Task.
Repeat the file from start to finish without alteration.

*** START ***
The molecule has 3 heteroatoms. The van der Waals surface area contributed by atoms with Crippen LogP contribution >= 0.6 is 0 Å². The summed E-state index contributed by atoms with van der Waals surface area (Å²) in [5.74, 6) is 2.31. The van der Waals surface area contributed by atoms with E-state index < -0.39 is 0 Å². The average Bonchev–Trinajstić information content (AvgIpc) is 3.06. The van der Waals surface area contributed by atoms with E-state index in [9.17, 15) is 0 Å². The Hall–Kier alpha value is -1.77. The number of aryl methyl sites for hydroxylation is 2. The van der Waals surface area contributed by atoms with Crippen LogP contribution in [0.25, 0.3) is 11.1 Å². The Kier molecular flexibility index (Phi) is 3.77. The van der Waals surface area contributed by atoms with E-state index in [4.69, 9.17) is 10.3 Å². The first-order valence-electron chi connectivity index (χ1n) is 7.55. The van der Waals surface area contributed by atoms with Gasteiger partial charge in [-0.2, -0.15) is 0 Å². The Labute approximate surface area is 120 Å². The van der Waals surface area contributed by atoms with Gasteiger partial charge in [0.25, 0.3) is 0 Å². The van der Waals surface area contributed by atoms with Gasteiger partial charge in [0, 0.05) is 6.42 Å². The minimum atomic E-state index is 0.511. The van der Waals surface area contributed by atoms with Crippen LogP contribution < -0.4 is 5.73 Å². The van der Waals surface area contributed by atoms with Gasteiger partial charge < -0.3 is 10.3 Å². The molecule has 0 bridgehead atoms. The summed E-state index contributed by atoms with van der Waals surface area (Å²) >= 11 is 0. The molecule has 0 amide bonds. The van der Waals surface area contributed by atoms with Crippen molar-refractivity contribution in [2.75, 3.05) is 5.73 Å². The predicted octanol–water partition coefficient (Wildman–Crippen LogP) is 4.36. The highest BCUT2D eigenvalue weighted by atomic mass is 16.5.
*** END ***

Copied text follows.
The molecule has 3 heteroatoms. The van der Waals surface area contributed by atoms with Crippen LogP contribution >= 0.6 is 0 Å². The summed E-state index contributed by atoms with van der Waals surface area (Å²) in [5.74, 6) is 2.31. The van der Waals surface area contributed by atoms with E-state index < -0.39 is 0 Å². The average Bonchev–Trinajstić information content (AvgIpc) is 3.06. The van der Waals surface area contributed by atoms with E-state index in [9.17, 15) is 0 Å². The Hall–Kier alpha value is -1.77. The number of aryl methyl sites for hydroxylation is 2. The van der Waals surface area contributed by atoms with Crippen LogP contribution in [0.25, 0.3) is 11.1 Å². The Kier molecular flexibility index (Phi) is 3.77. The van der Waals surface area contributed by atoms with E-state index in [4.69, 9.17) is 10.3 Å². The first-order valence-electron chi connectivity index (χ1n) is 7.55. The van der Waals surface area contributed by atoms with Gasteiger partial charge in [-0.2, -0.15) is 0 Å². The Labute approximate surface area is 120 Å². The van der Waals surface area contributed by atoms with Gasteiger partial charge in [0.25, 0.3) is 0 Å². The van der Waals surface area contributed by atoms with Gasteiger partial charge in [0, 0.05) is 6.42 Å². The minimum atomic E-state index is 0.511. The van der Waals surface area contributed by atoms with Crippen LogP contribution < -0.4 is 5.73 Å². The van der Waals surface area contributed by atoms with Gasteiger partial charge < -0.3 is 10.3 Å². The molecule has 0 bridgehead atoms. The summed E-state index contributed by atoms with van der Waals surface area (Å²) >= 11 is 0. The molecule has 0 amide bonds. The van der Waals surface area contributed by atoms with Crippen molar-refractivity contribution in [2.75, 3.05) is 5.73 Å². The predicted octanol–water partition coefficient (Wildman–Crippen LogP) is 4.36. The highest BCUT2D eigenvalue weighted by atomic mass is 16.5.